Pieter Arkenbout, Arcadis (Netherlands)
Arcadis, director Landscape Architecture & Green Urbanism. The Netherlands
He built up considerable experiences with landscape design and management roles.
He prefer the connection between architecture, public space and landscape. He completed his studies as landscape architect at the Academy of Architecture in Amsterdam.
How Biodiversity reshapes the Vertical Landscape
Urbanists and landscape architects are facing a growing challenge around how to maintain the delicate equilibrium between preserving natural capital and creating a built environment that can respond to human demand.
Tall buildings are a natural response to the urbanization challenge, as it enables cities to ft more people into a smaller space. However, the sustainability agenda is redefning the types of asset that can be built with a growing emphasis on creating buildings that are carbon positive or neutral.
Indeed, one of the biggest challenges facing professionals involved in developing the next generation of tall buildings in our cities, will be around achieving a zero-net impact on natural capital. In practice, this will only be achieved by integrating human and natural habitats, rather than just co-existing side-by-side. The integration of urban architecture and natural landscaping will be instrumental in creating a sustainable natural habitat in our cities. The trend towards overlaying a natural capital masterplan on to the design of future developments is key. It will be enable communities to reap the benefts that a natural ecosystem can deliver in terms of energy consumption, carbon footprint, water cycle and increasing urban resiliency.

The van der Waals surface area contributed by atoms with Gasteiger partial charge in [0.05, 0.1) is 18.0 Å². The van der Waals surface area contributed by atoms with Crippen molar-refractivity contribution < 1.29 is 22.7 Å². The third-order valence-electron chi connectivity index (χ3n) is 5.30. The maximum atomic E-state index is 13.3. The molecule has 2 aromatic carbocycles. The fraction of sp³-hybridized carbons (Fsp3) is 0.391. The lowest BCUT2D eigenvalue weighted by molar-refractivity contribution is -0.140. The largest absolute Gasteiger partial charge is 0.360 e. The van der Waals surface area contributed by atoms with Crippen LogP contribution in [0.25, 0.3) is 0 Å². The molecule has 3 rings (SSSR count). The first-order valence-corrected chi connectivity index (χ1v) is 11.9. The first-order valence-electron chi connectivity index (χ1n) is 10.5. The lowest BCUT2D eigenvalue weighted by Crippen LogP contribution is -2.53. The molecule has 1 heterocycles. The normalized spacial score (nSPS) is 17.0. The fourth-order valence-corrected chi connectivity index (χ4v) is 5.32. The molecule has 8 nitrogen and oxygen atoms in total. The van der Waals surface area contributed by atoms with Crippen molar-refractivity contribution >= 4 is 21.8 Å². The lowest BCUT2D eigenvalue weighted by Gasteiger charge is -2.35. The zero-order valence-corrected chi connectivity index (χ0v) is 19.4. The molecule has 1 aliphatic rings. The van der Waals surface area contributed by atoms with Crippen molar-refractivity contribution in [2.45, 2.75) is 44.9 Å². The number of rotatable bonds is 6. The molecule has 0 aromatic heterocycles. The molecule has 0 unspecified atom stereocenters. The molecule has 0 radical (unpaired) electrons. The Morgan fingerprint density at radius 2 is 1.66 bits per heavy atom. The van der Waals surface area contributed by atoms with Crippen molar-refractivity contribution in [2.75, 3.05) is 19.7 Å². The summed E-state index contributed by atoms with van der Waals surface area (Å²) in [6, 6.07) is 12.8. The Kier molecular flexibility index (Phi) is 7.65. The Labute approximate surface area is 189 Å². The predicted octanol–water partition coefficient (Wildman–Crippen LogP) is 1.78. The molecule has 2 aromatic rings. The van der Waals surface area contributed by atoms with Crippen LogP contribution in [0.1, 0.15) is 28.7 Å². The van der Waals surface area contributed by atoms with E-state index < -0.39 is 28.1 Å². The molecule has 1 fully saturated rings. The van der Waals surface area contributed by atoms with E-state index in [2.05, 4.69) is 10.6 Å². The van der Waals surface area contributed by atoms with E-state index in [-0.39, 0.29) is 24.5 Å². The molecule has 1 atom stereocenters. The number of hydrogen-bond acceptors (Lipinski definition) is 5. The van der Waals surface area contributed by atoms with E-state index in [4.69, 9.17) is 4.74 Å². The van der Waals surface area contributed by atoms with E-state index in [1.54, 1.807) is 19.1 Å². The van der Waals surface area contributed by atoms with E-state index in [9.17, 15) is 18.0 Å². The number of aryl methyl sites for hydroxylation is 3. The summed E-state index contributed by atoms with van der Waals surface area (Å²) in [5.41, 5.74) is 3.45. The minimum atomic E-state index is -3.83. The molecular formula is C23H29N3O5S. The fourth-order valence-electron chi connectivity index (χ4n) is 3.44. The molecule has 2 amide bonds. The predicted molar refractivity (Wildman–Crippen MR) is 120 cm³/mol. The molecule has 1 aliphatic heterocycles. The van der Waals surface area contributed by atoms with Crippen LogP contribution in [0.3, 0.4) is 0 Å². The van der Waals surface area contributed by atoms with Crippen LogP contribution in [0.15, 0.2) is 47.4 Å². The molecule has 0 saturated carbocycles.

As well as the positive impact that vegetation has on air quality and temperature management through evapotranspiration. Studies have also shown that integrating natural environment into urban life can have a very positive impact on wellness and people’s state of mind.
This presentation will demonstrate the benefts of achieving a perfect symbioses between architecture, ecology and engineering based on lessons learned on real-life projects.